“When we look at the NSA and the investment of resources into code-making and code-breaking, it’s worth noting that we were a group of 17 code-makers,” said DiGiorgio. “That’s compared to the group of 1,700 code-breakers that I was in. At the GCHQ, I saw the same ratio there. And back in the Bletchley Park days, the ratio was there as well. And yet all know that code-making is very important; we rely on it for our IT systems.”

DiGiorgio also noted that the mandate for information-sharing passed down from the Obama Administration runs counter to the need to build walls and compartmentalize everything in the wake of Snowden, and to keep the need-to-know groups very small. “It’s a price we’ve had to pay on info-sharing.”

The participants agreed that a fundamental question that has yet to be answered is how we as a society should address the Snowden revelations—despite efforts of the administration to balance national security and privacy. “Power corrupts,” said Rivest. “So we need to ask, what do we really need in the way of surveillance and how can we balance that against the needs of society.”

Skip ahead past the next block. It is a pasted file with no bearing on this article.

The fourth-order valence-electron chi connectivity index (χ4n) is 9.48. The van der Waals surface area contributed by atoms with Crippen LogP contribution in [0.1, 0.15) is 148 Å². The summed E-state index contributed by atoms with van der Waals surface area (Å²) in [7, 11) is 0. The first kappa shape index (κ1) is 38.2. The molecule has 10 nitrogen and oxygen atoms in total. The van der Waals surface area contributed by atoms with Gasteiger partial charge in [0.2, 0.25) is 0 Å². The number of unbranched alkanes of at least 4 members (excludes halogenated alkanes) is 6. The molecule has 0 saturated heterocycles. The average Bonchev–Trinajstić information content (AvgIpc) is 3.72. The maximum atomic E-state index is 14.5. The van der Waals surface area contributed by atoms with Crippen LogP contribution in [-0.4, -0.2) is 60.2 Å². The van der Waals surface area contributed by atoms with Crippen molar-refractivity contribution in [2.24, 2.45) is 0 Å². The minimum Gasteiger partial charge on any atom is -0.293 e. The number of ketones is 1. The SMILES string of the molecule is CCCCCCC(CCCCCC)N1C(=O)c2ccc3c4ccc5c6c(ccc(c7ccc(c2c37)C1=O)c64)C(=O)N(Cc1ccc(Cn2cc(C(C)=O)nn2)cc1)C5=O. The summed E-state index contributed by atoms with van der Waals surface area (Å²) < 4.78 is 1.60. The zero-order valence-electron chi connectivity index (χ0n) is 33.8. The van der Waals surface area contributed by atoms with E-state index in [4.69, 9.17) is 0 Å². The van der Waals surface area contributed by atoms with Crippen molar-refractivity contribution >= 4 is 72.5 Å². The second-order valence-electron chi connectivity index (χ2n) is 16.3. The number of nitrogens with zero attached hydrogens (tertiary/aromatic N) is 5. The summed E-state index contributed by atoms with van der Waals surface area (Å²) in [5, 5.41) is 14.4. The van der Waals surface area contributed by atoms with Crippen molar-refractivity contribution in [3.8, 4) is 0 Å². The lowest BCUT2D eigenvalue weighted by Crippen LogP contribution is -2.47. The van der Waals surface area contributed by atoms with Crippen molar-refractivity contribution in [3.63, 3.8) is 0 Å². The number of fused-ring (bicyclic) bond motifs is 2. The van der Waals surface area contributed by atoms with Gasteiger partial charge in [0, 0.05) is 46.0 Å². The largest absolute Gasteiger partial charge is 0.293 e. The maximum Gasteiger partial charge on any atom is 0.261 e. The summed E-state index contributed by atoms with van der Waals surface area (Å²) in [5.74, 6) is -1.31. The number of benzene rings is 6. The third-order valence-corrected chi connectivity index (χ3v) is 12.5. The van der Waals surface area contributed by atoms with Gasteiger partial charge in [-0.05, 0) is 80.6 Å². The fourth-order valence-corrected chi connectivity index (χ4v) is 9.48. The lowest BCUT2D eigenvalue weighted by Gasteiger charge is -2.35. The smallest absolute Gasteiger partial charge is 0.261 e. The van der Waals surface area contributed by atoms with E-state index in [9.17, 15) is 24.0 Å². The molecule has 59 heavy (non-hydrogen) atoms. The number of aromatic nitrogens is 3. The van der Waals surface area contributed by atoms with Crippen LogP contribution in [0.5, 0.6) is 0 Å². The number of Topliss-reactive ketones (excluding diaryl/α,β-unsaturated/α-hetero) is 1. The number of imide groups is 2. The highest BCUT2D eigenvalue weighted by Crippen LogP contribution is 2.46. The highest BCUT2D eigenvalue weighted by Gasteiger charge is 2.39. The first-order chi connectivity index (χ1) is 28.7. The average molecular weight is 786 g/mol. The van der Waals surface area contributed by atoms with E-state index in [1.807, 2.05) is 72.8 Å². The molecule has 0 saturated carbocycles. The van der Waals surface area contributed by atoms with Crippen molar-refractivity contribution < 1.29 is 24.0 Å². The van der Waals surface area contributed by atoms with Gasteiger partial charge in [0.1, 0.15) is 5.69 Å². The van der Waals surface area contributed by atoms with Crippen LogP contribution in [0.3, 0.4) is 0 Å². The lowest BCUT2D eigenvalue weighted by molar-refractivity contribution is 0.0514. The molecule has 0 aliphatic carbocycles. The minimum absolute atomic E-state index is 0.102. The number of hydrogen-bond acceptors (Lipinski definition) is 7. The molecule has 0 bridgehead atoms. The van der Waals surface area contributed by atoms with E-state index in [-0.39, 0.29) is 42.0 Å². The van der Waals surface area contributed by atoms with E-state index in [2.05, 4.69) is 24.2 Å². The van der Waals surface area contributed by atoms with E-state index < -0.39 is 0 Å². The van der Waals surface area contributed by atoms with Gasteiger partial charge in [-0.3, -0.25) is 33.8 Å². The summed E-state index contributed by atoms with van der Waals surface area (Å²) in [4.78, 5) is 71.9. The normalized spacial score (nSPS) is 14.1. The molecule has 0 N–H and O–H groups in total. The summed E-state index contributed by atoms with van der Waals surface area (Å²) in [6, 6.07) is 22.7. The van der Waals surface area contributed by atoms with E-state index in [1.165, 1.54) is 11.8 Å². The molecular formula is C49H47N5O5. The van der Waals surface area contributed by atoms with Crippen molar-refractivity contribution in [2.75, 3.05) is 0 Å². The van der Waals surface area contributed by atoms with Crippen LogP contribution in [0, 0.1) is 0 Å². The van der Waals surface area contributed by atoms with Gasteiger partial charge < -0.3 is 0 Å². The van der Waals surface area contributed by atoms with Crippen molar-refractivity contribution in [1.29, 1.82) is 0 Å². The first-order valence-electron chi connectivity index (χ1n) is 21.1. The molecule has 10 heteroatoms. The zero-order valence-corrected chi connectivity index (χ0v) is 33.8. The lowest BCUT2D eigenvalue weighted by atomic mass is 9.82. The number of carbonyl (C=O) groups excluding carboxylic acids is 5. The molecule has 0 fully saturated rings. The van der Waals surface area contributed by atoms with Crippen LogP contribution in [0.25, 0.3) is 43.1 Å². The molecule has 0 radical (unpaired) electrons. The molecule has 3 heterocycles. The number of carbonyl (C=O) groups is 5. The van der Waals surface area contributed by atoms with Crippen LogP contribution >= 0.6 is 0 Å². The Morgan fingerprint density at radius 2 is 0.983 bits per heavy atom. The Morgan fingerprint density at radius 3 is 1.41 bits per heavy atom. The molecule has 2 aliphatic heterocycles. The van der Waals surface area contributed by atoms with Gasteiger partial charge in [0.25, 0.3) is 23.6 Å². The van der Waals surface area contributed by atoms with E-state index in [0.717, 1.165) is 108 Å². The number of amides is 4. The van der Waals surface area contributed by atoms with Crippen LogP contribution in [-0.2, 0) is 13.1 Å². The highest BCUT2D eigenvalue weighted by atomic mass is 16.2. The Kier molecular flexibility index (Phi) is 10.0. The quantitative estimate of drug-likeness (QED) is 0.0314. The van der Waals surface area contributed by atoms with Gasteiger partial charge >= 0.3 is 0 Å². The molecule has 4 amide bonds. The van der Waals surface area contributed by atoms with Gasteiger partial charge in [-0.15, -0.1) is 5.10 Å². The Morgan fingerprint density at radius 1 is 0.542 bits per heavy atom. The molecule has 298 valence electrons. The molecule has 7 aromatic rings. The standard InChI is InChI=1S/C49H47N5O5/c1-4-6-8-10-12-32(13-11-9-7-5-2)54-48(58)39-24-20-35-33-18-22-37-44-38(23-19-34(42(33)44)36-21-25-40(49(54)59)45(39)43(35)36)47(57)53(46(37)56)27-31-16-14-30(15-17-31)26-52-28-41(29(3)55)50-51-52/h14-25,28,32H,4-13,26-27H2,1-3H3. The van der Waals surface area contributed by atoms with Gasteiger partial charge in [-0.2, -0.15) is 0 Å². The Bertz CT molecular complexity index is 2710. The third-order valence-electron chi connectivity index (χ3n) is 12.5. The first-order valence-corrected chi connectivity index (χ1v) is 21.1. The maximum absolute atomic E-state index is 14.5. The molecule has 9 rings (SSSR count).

The panel also talked about the down side of what they do. Take, for instance, ransomware—a crypto-based baddie that Rivest likens to a wayward child. “The tech of crypto is mostly to the good. But it’s a dual-use technology that has a downside,” he said. “I feel like the mother whose son has been brainwashed and is now off in Syria somewhere.”

Ransomware is escalating in danger as the internet of things (IoT) era continues to ramp up as well. In the future, when all devices are connected to the network, new things are targeted.  “Think about your TV being ransomwared, and you have to pay someone in Moldavia to get your programming back,” Shamir said. “It’s the one area where our community failed in a particularly miserable way.”

Cryptocurrency is another potentially misappropriated use of crypto. When it comes to Bitcoin, “the problem with this community is that they haven’t decided, are they anarchist rebels, or a legitimate currency,” said Shamir. “Some resist any control, so crime is prevalent. So I think it’s not quite ready for primetime thanks to this dual personality. If they want to replace some of the world’s currencies, then they need to change their behavior and agree to regulation.”

Panelist Whitfield Diffie, who pioneered public-key encryption, pithily added, “Bitcoin is a lot like the US, which hasn’t decided in 200 years if it’s a revolutionary or an imperial power.”